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January 23, 2023

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Addressing MSK-related absence and costs in today’s workplace

Marc Holl, Head of Primary Care at Nuffield Health discusses musculoskeletal (MSK) conditions in the workplace and methods of support from employers.

Nuffield Health’s recent Healthier Nation Index revealed over a third of adults had taken time off work due to neck or back pain in the last year – with over two-thirds of remote workers also reporting aches and pains.

Marc Holl, Head of Primary Care at Nuffield Health

Research suggests 20 million people in the UK experience an MSD. With the risk so prominent, the nation could do without additional influences increasing or exacerbating cases and symptoms.

However, the past few years have made it difficult to avoid or manage MSK risks. The COVID-19 pandemic confined us to our homes, reducing opportunities for exercise and encouraging sedentary behaviours. The long-term physical impact of COVID-19 itself also led to chronic pain, making it increasingly difficult for individuals to maintain an active lifestyle.

So, it’s no surprise 72,000 individuals reported new or longstanding MSDs directly linked to, or made worse during, the pandemic.

Assessing and addressing the workplace

While employers cannot directly address every challenge facing their team, they must consider the reasonable adjustments they can make to the workplace to support wellbeing and avoid exacerbating MSDs.

It’s important to understand the workplace risk factors contributing to ill health. Firstly, considering the intrinsic link between mental and physical health, it’s clear work stresses – including long hours and unmanageable workloads – take their toll on MSK health.

Similarly, research reveals workplace bullying is also linked to an increase in MSK disorders – with the resulting stress, anxiety and low mood manifesting in back and neck pain. When we experience stress, our bodies tense and, over long periods, this constant strain increases our risk of injury.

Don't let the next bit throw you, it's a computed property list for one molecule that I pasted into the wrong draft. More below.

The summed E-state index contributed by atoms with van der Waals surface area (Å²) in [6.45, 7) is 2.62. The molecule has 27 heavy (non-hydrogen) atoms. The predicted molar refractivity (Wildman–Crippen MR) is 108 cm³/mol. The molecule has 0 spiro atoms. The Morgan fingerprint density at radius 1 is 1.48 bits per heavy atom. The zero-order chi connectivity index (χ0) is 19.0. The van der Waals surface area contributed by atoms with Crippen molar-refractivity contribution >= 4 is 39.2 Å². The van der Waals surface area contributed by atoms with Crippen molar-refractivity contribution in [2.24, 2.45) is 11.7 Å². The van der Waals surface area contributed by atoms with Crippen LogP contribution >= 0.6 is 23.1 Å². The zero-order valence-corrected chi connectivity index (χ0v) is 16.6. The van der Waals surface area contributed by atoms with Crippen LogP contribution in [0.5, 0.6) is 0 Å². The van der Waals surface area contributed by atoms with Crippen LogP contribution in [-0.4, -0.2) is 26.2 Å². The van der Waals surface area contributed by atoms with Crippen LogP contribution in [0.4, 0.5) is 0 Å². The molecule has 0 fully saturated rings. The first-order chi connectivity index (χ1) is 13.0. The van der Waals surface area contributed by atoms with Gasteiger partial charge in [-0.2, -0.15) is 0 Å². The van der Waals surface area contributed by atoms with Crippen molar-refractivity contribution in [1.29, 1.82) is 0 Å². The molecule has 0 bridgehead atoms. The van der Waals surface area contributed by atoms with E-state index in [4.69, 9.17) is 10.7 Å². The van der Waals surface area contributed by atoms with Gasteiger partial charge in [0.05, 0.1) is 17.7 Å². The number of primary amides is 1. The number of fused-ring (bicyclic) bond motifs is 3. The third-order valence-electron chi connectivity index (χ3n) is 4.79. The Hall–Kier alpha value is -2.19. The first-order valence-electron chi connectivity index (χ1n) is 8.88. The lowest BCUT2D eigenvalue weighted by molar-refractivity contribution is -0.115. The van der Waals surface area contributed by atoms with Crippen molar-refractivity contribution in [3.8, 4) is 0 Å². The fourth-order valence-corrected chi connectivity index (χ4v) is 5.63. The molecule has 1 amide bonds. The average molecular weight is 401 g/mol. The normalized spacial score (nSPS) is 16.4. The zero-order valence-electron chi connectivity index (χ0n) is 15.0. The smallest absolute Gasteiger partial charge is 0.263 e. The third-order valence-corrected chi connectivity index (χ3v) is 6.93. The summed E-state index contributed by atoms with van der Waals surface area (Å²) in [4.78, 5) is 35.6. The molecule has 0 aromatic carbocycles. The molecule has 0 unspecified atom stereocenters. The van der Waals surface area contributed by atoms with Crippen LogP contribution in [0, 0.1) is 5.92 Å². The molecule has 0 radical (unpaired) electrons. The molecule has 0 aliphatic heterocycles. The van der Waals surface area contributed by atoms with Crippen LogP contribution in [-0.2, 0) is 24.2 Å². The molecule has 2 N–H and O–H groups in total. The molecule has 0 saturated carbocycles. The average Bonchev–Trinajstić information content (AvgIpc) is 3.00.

There are also risks associated with unergonomic working conditions – whether at home or in the office – and those overworked in manual roles. Understanding these key risks allows businesses to better align their benefits and wellbeing offerings.

Womens health

Image courtesy of Khunatorn/Adobestock

Firstly, with research suggesting flexibility is the key to reducing work-related stress, businesses should offer reasonable adjustments to allow employees to complete their hours in a way that supports their wellbeing.

For example, flexible hours may reduce stress by allowing individuals to avoid busy commutes or complete the school run before work – as well as affording more opportunities to practice healthy habits such as running during sunlight hours or preparing nutritious meals for the week. These adjustments also help to nurture an empathetic and enjoyable workforce which, in turn, minimises instances of conflict and bullying and the resulting emotional distress.

Employers should also offer health assessments – either on-site or privately – to highlight the unique challenges facing individuals and work with physiotherapists to review the workplace and suggest ergonomic improvements (as well as advice for employees working remotely).

Alongside company-wide benefits like subsidised gym memberships and grocery vouchers, businesses can also look to address the specific challenges of the day.

Long Covid Rehabilitation Programmes generate targeted interventions, equipping individuals with the knowledge to understand and manage symptoms. This includes access to experts who can provide personalised advice on rehabilitation, coping mechanisms for fatigue, breathlessness, anxiety and low mood and tips for improving sleep and eating for recovery.

It’s not enough to simply implement these wellbeing strategies. Employers must communicate them regularly and clearly – including the first steps to accessing them and exactly what employees are entitled to – even considering hosting workplace service expert seminars covering the benefits of each offering.

What makes us susceptible to burnout?

In this episode  of the Safety & Health Podcast, ‘Burnout, stress and being human’, Heather Beach is joined by Stacy Thomson to discuss burnout, perfectionism and how to deal with burnout as an individual, as management and as an organisation.

We provide an insight on how to tackle burnout and why mental health is such a taboo subject, particularly in the workplace.


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Nigel Evelyn-dupree
Nigel Evelyn-dupree
1 year ago

Just how subtle is the difference between MSD’s and MSK’s !? Both have Musculoskeletal in them just the former has “disorder” as a euphemism for “injury” so, is one referring to an induced insidious fatigue related repetitive stress injury and the other more immediate sorry for myself “I wish I hadn’t done that” injury !? Or, is the difference environmental like, you know, one in the office the other on a construction site, factory or warehouse, retail where physical work takes place ? Or, is it just a question of which muscles, big one’s or little one’s that remain, sort… Read more »